Outrage Fatigue

June 10, 2013 4:08 pm

I realize this isn't very democratic of me, but honestly, I'm just tired of being outraged.

I was outraged when 455 members of Congress and President Bush passed the PATRIOT Act and signed it into law at the end of October 2001.

I was outraged when, despite the world's largest anti-war demonstrations, and based on a series of falsified information, Bush invaded Iraq in March 2003.

I was outraged when Bush was caught illegally authorizing warrant-less wiretapping from 2002-2005.

I was outraged when, in response, Congress (including then-Senator Barack Obama, despite having campaigned against it) simply passed a new law stating that warrants weren't needed for wiretaps so long as someone could say it was somehow related to terrorism.  And stating that everyone involved in the illegal warrant-less wiretapping program would be granted retroactive immunity for their illegal activities.

I was outraged when the TSA decided that it was okay to take and store nude pictures of airline passengers.

I was outraged when the TSA lied over and over and over again about the capabilities and refused to allow any independent organization to examine potential health risks of the scanners.

I was outraged when the TSA decided they would perform highly invasive pat-down procedures in what only appears to be an attempt to discourage people from opting out of the scanners.

I was outraged when the TSA began running checkpoints at bus stations, train stations, and highways.

I was outraged when it was discovered that President Bush had authorized the permanent imprisonment without trial of pretty much anyone the military felt like picking up (including U.S. citizens).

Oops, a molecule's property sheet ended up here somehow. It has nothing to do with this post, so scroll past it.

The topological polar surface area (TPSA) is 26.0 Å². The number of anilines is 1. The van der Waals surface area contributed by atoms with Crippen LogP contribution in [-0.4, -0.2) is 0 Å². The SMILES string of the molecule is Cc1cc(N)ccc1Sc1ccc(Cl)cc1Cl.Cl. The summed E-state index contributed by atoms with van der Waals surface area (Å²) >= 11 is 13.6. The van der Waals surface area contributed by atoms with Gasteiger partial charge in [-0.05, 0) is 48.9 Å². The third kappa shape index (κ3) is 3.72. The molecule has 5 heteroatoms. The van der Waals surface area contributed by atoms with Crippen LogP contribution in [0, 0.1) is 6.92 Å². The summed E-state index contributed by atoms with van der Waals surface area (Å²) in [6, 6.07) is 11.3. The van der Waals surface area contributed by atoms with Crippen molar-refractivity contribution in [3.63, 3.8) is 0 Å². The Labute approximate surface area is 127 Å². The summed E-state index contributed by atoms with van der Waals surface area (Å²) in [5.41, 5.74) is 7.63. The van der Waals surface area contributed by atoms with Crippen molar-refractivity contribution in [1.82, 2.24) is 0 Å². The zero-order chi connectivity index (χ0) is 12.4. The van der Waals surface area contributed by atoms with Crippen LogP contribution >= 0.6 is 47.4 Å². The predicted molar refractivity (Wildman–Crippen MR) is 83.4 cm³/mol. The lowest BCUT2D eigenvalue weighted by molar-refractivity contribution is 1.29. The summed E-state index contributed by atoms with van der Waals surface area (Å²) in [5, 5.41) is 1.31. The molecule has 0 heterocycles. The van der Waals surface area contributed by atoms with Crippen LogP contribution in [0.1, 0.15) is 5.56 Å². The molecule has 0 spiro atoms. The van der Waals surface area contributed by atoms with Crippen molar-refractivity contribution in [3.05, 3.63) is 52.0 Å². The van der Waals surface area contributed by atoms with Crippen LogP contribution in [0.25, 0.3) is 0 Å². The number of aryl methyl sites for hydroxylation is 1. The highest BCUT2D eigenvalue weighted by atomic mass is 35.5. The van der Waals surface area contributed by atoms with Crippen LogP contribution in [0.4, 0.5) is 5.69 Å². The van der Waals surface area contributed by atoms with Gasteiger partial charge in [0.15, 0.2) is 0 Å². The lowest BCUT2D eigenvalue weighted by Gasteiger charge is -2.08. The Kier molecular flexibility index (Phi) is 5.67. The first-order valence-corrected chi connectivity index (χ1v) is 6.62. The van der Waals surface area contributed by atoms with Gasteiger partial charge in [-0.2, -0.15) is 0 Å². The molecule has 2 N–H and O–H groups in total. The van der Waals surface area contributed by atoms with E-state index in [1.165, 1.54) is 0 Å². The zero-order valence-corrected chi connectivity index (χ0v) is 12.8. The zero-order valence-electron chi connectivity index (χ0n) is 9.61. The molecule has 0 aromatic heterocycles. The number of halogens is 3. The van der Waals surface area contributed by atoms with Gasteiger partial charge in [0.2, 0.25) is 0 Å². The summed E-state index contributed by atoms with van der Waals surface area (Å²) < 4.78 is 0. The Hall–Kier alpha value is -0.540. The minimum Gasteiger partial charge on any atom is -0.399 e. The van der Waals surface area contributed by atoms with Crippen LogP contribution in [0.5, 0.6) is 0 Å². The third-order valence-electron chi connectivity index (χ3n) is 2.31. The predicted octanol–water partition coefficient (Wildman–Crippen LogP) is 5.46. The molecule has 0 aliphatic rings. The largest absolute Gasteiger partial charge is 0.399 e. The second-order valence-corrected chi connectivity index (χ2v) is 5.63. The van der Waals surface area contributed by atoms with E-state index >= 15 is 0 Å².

I was outraged when it was discovered that President Bush authorized the use of torture (and here) on prisoners of war and attempted to side-step the Geneva Conventions by calling it "enhanced interrogation techniques" and them "enemy combatants" (including U.S. citizens).

I was outraged when President Obama redefined due process to exclude the Judicial Branch and began assassinating U.S. citizens.


So please forgive me when I hear about wide-spread dragnet surveillance of U.S. Citizens and I just can't seem to muster the energy to continue to be outraged.

I've expressed my discontent with the above practices.  I've written letters to my Congressional Representatives and the President.  I've voted for third-party politicians (none of whom win, of course).  And I've donated money to the Electronic Frontier Foundation (EFF) and the Electronic Privacy Information Center (EPIC).

I've tried to share my opinions in a reasonable and rational way, but it makes no difference when apparently, millions upon millions of people think these programs are a good thing because "I'm a good guy so it won't affect me" and "whatever keeps us safe from terrorists is A-OK."

It also doesn't help that about half the people that also dislike this crap think the best response is to buy more guns, but won't bother to do anything else.  And more than half of those people think electing Republicans is the solution!

Let's not pretend this is a partisan problem.  But if that's too much, at least try to look far enough ahead to realize that any power you allow "your" party to have today will also be wielded by "their" party within 10 years.

One thought on “Outrage Fatigue”

  1. These most recent revelations are disturbing to me but not really surprising. I did think the Democrats were less likely to engage in these practices than the Republicans since they seem to be more into supporting civil liberties than Republicans who seem to be more likely to think "If it adds to my security, it's OK".

    However, I imagine the pressure to avoid another 9/11 on his watch is tremendous for Obama (as it would be for anyone in this office) so I would think until Congress repeals the carte blanche approach to anti-terrorism they will continue to use everything they can or risk being vilified if something goes wrong.

    It is a disturbing trend for sure but I have long figured that every move I make on any kind of electronic media can be scrutinized already and that I am on camera pretty much any time I leave my house.

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